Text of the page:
Tag Archives: eliot coleman

2013 Next Big Thing in Books

Jan. 28, 2013

2013 The Next Big Thing in Books

Thanks to Grace Walsh, a Boston author, whose new book is Divine Arrows. Check it out at www.earthenspirit.org – and her book blog: http://www.earthenspirit.org/mybookblog/

Grace invited me to join a blog chain 2013 THE NEXT BIG THING – a series of self-interviews by/with authors about what they’ve been working on.
So, here are 10 questions concerning my newest book:

What is the title of your book?
Conscious Food: Sustainable Growing, Spiritual Eating

Where did the idea come from for the book?
My wife Annette and I own a small organic farm and I was out working in the fields one day and it really struck me how beautiful it was to be out there under the blues skies, the puffy white clouds, the gentle breezes. The plants were gently waving in the breeze and I was going about my chores, just thankful to be alive. Thankful in the moment, that Annette and I, essentially, were living a “walking prayer.” We were growing food for people — good, healthful food — and being a part of this great cycle of life. It was spiritual. It was sacred. It was holy. I was in bliss.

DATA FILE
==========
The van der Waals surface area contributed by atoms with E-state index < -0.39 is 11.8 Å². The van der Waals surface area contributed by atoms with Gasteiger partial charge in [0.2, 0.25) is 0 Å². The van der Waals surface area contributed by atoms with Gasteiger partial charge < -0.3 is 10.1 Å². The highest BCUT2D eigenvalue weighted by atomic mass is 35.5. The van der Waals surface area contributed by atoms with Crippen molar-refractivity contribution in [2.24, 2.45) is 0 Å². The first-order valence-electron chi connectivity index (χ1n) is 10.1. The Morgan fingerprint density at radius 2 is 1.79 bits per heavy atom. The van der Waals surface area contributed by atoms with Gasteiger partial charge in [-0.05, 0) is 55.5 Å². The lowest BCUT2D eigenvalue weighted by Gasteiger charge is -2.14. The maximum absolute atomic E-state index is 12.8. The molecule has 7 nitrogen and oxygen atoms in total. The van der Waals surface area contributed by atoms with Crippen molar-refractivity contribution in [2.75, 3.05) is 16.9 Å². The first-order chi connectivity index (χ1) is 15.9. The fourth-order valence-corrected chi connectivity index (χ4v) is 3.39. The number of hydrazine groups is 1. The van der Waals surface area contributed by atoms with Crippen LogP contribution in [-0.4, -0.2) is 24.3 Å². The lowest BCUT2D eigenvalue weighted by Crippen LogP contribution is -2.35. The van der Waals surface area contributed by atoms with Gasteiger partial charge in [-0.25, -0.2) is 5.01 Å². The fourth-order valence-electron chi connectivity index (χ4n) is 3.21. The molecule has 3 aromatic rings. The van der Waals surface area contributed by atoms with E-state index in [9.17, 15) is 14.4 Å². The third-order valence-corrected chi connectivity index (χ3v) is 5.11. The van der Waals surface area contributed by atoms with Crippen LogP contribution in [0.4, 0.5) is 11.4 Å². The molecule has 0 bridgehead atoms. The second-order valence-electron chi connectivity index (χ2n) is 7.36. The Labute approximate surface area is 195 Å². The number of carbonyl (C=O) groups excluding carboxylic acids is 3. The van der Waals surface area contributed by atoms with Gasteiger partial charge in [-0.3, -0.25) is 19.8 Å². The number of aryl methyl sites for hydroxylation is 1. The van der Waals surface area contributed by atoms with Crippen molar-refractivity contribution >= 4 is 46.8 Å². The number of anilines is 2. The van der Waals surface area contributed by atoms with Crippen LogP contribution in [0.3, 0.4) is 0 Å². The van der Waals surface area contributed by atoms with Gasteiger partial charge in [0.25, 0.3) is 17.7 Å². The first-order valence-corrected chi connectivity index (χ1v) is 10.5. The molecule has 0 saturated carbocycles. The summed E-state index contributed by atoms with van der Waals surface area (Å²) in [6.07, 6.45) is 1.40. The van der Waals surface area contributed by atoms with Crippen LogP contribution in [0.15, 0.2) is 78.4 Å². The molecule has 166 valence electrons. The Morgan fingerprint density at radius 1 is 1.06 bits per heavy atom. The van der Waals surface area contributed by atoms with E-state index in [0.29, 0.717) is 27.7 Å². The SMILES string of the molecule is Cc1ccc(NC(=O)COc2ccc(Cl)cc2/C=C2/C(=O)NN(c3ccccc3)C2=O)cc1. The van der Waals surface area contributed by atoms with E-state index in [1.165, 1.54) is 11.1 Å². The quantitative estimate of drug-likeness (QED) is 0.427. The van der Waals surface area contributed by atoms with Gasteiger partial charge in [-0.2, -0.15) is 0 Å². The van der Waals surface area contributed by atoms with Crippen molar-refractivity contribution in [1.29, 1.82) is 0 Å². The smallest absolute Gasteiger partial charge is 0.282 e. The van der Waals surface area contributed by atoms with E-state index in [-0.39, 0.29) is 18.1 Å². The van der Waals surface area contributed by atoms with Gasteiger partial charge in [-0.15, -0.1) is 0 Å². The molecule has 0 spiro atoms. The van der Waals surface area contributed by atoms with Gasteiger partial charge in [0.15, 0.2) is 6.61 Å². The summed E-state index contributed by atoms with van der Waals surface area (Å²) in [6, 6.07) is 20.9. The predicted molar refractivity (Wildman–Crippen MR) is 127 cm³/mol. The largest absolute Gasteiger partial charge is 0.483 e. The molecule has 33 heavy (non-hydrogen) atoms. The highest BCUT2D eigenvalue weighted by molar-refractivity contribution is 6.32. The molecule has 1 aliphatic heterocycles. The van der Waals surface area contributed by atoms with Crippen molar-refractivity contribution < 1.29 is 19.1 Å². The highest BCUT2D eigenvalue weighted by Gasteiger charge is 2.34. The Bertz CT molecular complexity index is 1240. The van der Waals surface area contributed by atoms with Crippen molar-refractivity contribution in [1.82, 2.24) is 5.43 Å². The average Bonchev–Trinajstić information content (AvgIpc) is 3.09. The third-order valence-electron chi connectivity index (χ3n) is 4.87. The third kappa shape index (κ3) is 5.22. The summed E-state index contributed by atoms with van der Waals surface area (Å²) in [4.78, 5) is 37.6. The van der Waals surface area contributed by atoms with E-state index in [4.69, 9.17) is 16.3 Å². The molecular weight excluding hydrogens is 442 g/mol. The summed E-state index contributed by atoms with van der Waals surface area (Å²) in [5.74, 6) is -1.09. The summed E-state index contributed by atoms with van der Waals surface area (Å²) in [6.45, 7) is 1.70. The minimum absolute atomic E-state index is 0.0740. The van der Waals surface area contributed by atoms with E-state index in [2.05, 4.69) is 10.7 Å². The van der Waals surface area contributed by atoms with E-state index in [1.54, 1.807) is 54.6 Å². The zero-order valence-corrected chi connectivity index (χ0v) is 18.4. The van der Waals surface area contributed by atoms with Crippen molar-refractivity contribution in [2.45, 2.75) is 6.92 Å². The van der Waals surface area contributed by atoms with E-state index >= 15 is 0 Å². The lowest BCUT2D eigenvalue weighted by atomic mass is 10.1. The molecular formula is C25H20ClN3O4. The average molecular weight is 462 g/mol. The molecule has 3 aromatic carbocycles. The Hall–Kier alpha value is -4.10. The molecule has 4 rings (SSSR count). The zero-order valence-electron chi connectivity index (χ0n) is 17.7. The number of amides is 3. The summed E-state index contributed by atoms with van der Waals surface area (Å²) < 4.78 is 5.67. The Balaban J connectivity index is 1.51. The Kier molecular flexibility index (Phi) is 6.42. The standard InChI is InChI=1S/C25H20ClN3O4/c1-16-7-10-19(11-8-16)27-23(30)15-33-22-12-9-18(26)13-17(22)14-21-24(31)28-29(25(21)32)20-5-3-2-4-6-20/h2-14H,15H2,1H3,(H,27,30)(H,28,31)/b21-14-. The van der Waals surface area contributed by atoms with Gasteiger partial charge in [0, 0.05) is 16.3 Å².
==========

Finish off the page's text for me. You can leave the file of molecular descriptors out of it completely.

Then, I came inside the house and checked the messages on the computer and there was an alert that some food we had bought at a local grocery store might be contaminated, affecting people in six states. I looked in the news and there was a report that this generation could be the first in modern history that would have shorter lifespans than their parents due to the epidemic of obesity among children. And there was a report on “food deserts” — areas of cities where no fresh fruits and vegetables are available.